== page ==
Things You Hear on NPR: Overturning Marriage Laws Something to Celebrate, but Voting Reforms ‘Controversial’

June 11, 2018

Here’s how NPR began its story today on the upholding of Ohio’s latest voting reform:

An ideologically split U.S. Supreme Court Monday upheld Ohio’s controversial “use-it-or-lose-it” voting law by a 5-to-4 margin.

Here are the corresponding openings of NPR’s top two stories (according to their own measures) about Obergefell, the 2015 Supreme Court decision that forced states to redefine marriage:


States cannot keep same-sex couples from marrying and must recognize their unions, the Supreme Court says in a ruling that for months has been the focus of speculation. The decision was 5-4.

When it’s illustrated with a picture like this above the fold, there’s no doubt how we’re meant to view this development:

NPR on Obergefell.jpg

(The other)

For an analysis of both the majority opinion and the dissents for the historic Supreme Court case, David Greene talks to NPR’s Justice Correspondent Carrie Johnson.


And I have NPR justice correspondent Carrie Johnson in the studio with me as well. And, Carrie, you were just listening to Professor Primus talk about the dissenting opinion. You know, John Roberts says there might be something for people to celebrate, but there was also some extreme language in some of those dissents.


I’m not sure I can improve on Paul Mirengoff at Power Line:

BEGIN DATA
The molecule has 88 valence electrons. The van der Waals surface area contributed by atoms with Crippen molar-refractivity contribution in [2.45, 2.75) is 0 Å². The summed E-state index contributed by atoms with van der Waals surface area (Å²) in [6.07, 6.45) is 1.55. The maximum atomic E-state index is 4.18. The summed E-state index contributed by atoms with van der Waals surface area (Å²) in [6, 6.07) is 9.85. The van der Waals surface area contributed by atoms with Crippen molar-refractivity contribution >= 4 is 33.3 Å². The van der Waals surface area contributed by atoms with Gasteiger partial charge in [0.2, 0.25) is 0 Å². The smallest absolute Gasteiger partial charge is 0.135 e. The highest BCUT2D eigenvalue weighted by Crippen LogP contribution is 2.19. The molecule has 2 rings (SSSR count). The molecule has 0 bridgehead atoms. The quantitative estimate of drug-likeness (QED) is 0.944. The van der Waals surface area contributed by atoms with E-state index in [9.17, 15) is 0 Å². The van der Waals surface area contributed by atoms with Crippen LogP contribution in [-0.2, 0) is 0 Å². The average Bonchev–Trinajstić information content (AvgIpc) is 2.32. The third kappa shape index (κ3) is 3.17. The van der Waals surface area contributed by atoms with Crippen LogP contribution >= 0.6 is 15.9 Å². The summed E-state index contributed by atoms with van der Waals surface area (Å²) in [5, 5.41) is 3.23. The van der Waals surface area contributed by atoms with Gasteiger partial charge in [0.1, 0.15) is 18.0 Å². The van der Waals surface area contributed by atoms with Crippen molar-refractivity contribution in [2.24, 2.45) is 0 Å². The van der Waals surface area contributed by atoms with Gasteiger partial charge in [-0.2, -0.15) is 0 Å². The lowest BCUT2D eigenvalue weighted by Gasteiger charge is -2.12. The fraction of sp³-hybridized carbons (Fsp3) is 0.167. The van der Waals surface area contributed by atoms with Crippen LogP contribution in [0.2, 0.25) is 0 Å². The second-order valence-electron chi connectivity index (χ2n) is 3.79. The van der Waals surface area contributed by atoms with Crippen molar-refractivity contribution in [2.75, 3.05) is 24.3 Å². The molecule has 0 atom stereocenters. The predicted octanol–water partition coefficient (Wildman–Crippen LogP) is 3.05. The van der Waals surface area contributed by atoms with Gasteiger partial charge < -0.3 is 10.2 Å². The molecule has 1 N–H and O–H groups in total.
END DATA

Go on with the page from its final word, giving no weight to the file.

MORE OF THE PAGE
The fact that, until very recently, marriage has universally been deemed to require an opposite sex component doesn’t mean that this component must be required forevermore. But a decent appreciation of democracy, human history, and the fallibility of the individual means that nine glorified lawyers shouldn’t be the ones who make the change. Nor should they be in a position where they might make it.

But regardless, at the very least these (homosexuality and voting reform in general) are both issues that split the country, and that split the court, five to four.  If anything, you would think that the one that more clearly upends deeper, more long-settled norms (marriage has been around a lot longer, and is a lot more important, than the right to vote) would be the one more readily described as “controversial”—but on the contrary, NPR tells us only the decision that favors conservative values is controversial.

It’s clear which side NPR is on.  It adds insult to injury when they hide behind weasel words and try to make out that they’re objective journalists reporting just the facts.

Update (June 11th, 2018):  A picture is worth a thousand words.  For an even clearer contrast, here’s the above-the-fold photo that NPR selected to illustrate today’s story about the voting-reform court case:

NPR on voting reform.jpg

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